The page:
Individuals in a family or a parish community influenced by the Augustinian spirituality will be striving for equality of all and, instead of looking after only their own individual needs and interests, they will also promote the common good. People will listen to each other and share ideas – even spiritual insights. Authority will not be seen as an exercise in power but as one of service to the group. Obedience and a mutual willingness to listen will go hand in hand and be acts of caring. In this way the community members become supportive of each other and become a caring people. Their behaviour can also imply a kind of protest against greed and individualism. They express a form of social criticism by following another path and presenting an alternative way: living as a Christian community. They will be honouring and serving God in each other.Ours is the duty to show people this way of life by living according to what we believe.
At this point, we need to yield to the St Augustine’s exhortation with which I opened this paper. Let’s not be contented with what we think we have achieved if really we intend to rediscover that which has been under some shadow as regards our Identity. According to Our Holy Father, woe betides they who think they have done enough.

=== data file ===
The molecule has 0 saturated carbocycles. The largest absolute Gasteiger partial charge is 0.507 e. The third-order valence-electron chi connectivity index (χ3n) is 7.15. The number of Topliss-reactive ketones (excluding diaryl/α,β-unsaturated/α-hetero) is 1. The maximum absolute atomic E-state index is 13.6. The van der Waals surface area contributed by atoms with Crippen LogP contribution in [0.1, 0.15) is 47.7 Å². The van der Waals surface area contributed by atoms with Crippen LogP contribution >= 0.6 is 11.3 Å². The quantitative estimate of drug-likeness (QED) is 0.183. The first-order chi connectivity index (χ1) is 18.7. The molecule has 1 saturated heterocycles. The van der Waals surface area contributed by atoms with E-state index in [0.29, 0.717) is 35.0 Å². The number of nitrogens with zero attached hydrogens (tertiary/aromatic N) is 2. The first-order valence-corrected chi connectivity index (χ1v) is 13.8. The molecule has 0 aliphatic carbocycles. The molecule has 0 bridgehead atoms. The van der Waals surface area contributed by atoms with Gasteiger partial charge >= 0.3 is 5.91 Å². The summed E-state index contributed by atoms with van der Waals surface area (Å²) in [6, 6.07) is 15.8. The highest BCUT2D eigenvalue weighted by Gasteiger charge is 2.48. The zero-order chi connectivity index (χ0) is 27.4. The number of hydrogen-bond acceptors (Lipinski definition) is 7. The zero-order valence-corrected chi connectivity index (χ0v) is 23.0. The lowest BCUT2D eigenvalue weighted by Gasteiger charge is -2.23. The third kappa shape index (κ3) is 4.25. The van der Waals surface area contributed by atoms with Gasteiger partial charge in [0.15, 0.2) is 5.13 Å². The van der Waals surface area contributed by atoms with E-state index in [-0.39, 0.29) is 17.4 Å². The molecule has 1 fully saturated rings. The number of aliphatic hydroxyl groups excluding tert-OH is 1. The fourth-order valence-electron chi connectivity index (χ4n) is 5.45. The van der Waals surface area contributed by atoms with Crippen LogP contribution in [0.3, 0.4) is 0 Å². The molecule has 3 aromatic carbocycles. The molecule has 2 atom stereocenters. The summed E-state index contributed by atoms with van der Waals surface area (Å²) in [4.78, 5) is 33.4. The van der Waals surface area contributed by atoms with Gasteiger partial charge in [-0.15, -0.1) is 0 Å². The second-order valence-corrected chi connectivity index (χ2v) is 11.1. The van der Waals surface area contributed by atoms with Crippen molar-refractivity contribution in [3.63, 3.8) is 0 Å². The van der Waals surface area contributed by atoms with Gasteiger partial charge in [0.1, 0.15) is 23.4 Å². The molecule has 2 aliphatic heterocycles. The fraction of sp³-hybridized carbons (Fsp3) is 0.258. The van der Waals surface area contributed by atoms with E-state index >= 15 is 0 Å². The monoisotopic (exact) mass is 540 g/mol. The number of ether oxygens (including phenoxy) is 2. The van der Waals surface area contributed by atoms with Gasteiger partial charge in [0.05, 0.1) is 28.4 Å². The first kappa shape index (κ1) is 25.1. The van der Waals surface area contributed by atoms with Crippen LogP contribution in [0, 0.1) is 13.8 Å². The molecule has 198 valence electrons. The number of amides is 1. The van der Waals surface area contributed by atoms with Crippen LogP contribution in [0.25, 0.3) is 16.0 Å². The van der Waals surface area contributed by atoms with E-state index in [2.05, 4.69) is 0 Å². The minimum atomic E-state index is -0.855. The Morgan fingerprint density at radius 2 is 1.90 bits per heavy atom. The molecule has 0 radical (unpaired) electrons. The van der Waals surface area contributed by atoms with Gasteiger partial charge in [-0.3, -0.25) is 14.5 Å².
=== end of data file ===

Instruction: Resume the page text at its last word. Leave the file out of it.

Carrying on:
But if we have actually not done much, or that we have destroyed what the Lord has put into our hands and so we are discouraged, the same Patron saint of struggling Christians tells us that we can resurrect. We can come back to life if we agree to let Lord bring us back.
The last thing I’d like to bring in to close my reflection is that the rediscovery of our Identity come through a new appraisal of Our Augustinian Saints. As Fr. Luis Marin rightly observes, the spirituality of the Order of Saint Augustine shines forth in its saints. A deeper knowledge of the lives and teaching of our saints, along with the promotion of devotion to them could greatly contribute to our renewal. Many of them are only known by name and little is known about the example of virtue they left for us. A reconsideration of the icons of holiness and examples of perseverance would be to help us.